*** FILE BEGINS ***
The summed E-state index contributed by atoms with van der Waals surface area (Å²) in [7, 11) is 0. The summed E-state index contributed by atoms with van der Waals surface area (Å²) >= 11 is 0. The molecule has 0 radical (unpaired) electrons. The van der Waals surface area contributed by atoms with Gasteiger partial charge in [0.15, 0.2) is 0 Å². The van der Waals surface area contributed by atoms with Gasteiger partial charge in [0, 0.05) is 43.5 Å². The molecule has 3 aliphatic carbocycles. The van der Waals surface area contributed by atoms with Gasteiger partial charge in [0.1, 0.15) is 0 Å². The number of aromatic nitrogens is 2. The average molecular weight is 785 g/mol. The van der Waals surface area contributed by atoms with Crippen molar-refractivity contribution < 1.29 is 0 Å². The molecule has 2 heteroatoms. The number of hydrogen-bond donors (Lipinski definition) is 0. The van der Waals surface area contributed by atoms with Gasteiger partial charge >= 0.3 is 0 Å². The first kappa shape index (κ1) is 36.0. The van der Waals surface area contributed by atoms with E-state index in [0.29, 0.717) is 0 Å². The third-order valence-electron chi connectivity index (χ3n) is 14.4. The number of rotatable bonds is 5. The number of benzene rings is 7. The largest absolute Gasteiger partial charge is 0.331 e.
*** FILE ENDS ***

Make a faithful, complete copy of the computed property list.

The summed E-state index contributed by atoms with van der Waals surface area (Å²) in [7, 11) is 0. The summed E-state index contributed by atoms with van der Waals surface area (Å²) >= 11 is 0. The molecule has 0 radical (unpaired) electrons. The van der Waals surface area contributed by atoms with Gasteiger partial charge in [0.15, 0.2) is 0 Å². The van der Waals surface area contributed by atoms with Gasteiger partial charge in [0, 0.05) is 43.5 Å². The molecule has 3 aliphatic carbocycles. The van der Waals surface area contributed by atoms with Gasteiger partial charge in [0.1, 0.15) is 0 Å². The number of aromatic nitrogens is 2. The average molecular weight is 785 g/mol. The van der Waals surface area contributed by atoms with Crippen molar-refractivity contribution < 1.29 is 0 Å². The molecule has 2 heteroatoms. The number of hydrogen-bond donors (Lipinski definition) is 0. The van der Waals surface area contributed by atoms with Gasteiger partial charge >= 0.3 is 0 Å². The first kappa shape index (κ1) is 36.0. The van der Waals surface area contributed by atoms with E-state index in [0.29, 0.717) is 0 Å². The third-order valence-electron chi connectivity index (χ3n) is 14.4. The number of rotatable bonds is 5. The number of benzene rings is 7. The largest absolute Gasteiger partial charge is 0.331 e.